Ibsen, The Rose Theatre Kingston-upon Thames
As I took my seat in the pit in anticipation for the performance the first thing that struck me was the stage. It seemed to me that the stage had a clear division between the house and the garden with the flowers. This I soon realised was deliberate as the entire play revolves around the division of one family.
For those who are not familiar with the play it is about a husband (Dr Wangel), his wife (Ellida) and Dr Wangel’s children by his first wife. Ellida has a mysterious past and has become bored and claustrophobic. Then she remembers a promise she made to a man ten years ago. Already, high tension between the youngest daughter and Ellida rise and the eldest daughter seeks a way to escape the monotony of island life via her ex-teacher. Tensions grow even higher as Ellida’s long lost love arrives at the island and she must make a drastic choice…
Joely Richardson is perfect for the role of Ellida as her lean figure suits the aesthetic, starved life-style of Ellida. Richardson acts very well really capturing the frustrated and slightly mad air to her character. The rest of the acting is solid with an exceptionally good performance from the younger daughter.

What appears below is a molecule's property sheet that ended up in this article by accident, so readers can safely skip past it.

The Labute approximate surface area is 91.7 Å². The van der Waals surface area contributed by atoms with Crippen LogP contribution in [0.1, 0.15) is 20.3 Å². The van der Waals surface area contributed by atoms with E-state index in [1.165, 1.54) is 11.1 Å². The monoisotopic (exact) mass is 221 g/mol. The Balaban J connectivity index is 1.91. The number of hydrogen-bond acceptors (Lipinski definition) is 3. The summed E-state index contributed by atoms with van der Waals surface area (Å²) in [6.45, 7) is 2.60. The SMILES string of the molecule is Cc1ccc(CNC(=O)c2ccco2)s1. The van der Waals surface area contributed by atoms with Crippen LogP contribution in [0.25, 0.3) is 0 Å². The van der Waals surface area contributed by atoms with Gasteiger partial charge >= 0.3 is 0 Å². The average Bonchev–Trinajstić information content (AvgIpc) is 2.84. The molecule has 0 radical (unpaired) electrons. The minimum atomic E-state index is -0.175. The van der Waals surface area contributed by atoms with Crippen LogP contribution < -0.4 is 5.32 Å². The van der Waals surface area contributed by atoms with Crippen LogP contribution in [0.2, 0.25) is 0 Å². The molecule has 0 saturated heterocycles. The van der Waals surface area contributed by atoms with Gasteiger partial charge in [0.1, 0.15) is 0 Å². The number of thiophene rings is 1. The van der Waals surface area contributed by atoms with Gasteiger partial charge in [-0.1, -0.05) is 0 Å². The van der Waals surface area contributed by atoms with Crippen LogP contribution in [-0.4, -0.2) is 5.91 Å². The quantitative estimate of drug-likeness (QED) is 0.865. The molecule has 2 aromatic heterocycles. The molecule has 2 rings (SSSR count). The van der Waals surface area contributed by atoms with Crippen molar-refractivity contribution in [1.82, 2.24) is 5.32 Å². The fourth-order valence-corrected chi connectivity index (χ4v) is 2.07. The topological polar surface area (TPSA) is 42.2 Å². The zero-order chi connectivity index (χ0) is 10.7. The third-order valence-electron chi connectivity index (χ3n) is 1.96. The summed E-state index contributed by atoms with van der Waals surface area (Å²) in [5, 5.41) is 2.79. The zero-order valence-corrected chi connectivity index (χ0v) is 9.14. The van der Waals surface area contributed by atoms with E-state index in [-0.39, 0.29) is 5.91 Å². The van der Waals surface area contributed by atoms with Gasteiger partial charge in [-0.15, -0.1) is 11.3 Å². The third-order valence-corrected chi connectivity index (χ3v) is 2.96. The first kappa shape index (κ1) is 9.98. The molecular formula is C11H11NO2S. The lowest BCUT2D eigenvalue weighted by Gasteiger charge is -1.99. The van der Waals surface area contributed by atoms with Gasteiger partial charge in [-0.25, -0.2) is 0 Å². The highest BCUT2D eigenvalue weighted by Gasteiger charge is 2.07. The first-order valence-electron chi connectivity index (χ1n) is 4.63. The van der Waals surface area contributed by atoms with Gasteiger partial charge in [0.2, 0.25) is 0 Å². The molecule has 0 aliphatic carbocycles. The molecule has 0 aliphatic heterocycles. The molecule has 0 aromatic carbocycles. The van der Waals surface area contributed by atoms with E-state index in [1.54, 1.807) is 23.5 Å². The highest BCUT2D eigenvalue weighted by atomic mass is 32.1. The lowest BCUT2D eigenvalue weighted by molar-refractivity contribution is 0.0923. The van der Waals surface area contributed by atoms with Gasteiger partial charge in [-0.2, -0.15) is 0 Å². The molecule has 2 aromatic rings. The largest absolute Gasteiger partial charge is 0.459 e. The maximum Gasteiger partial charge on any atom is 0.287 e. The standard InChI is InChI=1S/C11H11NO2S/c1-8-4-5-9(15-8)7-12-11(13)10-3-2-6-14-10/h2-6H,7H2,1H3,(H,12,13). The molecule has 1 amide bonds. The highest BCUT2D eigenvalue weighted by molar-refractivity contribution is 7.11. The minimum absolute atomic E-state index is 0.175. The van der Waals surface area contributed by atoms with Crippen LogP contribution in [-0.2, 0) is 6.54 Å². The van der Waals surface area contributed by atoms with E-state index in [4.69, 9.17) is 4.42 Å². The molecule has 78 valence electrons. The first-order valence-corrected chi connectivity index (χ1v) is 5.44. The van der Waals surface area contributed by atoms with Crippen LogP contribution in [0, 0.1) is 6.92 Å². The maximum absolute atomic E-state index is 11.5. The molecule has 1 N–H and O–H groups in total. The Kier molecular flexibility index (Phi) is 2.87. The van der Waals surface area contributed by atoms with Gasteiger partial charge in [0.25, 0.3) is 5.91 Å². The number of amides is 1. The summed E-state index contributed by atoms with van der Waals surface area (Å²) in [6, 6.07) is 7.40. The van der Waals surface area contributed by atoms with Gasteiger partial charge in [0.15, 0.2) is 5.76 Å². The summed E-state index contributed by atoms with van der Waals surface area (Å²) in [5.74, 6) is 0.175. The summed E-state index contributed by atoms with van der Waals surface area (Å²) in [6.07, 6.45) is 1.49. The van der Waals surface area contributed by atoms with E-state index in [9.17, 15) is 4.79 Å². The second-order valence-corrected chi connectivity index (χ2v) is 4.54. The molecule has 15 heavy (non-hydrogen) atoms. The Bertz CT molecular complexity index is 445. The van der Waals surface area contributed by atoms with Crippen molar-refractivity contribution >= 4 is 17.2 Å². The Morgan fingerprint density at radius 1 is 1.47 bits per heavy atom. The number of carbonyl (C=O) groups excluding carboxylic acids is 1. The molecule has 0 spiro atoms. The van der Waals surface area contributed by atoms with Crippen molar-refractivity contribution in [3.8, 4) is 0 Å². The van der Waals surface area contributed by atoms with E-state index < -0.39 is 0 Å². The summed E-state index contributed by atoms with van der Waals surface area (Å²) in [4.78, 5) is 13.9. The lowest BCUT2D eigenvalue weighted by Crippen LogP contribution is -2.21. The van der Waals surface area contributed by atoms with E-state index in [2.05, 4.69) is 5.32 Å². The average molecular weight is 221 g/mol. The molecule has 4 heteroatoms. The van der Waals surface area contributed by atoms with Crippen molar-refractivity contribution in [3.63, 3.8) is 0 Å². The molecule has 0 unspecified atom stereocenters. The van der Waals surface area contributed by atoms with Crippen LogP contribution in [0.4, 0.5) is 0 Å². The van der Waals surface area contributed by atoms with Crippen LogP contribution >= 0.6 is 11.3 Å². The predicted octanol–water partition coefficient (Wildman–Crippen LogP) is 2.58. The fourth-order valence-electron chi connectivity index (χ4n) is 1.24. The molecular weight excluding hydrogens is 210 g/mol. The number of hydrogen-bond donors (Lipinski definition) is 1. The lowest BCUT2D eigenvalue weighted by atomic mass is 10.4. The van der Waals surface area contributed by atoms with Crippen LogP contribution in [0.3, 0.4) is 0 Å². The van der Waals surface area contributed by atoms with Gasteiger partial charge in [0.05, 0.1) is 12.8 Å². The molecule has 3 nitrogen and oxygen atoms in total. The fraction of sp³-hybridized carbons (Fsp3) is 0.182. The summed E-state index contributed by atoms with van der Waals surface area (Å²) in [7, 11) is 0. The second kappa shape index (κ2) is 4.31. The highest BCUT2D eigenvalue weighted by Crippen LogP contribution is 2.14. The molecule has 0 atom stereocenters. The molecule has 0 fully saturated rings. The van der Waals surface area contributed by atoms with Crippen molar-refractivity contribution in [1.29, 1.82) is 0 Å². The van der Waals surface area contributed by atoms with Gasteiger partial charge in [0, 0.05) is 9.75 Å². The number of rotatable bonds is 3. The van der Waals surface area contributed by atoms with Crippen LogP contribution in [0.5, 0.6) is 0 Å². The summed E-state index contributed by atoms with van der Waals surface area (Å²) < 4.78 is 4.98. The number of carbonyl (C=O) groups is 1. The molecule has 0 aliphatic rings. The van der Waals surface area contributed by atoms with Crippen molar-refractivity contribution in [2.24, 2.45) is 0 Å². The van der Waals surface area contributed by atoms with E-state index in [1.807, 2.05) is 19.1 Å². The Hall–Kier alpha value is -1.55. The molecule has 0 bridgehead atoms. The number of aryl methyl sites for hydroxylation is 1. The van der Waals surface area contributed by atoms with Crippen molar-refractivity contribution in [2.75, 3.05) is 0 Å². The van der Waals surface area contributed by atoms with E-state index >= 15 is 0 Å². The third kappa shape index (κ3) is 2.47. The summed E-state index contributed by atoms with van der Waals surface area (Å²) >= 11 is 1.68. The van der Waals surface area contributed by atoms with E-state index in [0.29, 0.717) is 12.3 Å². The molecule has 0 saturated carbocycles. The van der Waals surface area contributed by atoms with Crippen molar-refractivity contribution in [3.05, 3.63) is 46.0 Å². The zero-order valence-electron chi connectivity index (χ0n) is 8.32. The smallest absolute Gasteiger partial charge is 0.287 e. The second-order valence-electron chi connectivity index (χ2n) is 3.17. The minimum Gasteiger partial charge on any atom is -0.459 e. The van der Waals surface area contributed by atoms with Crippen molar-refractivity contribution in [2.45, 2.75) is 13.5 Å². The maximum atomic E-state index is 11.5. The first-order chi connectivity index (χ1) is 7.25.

The intricate staging of the house and the final scene was instrumental in capturing the air of a division between the daughters and Ellida with the father stuck in the middle and worked very well and was effectively used.
Two major themes in the play are free will and possibly feminism. It is about whether Ellida can choose her husband or whether the man responsible for her must choose her husband. At the time the play was written women were protesting around the world for the right to vote which means that the play has a more significant and extreme effect than it does to a modern audience. This is why I believe that to thoroughly understand a play one must put it into historical context.
**** Stars- Good Play
picture from http://culturecritic.co.uk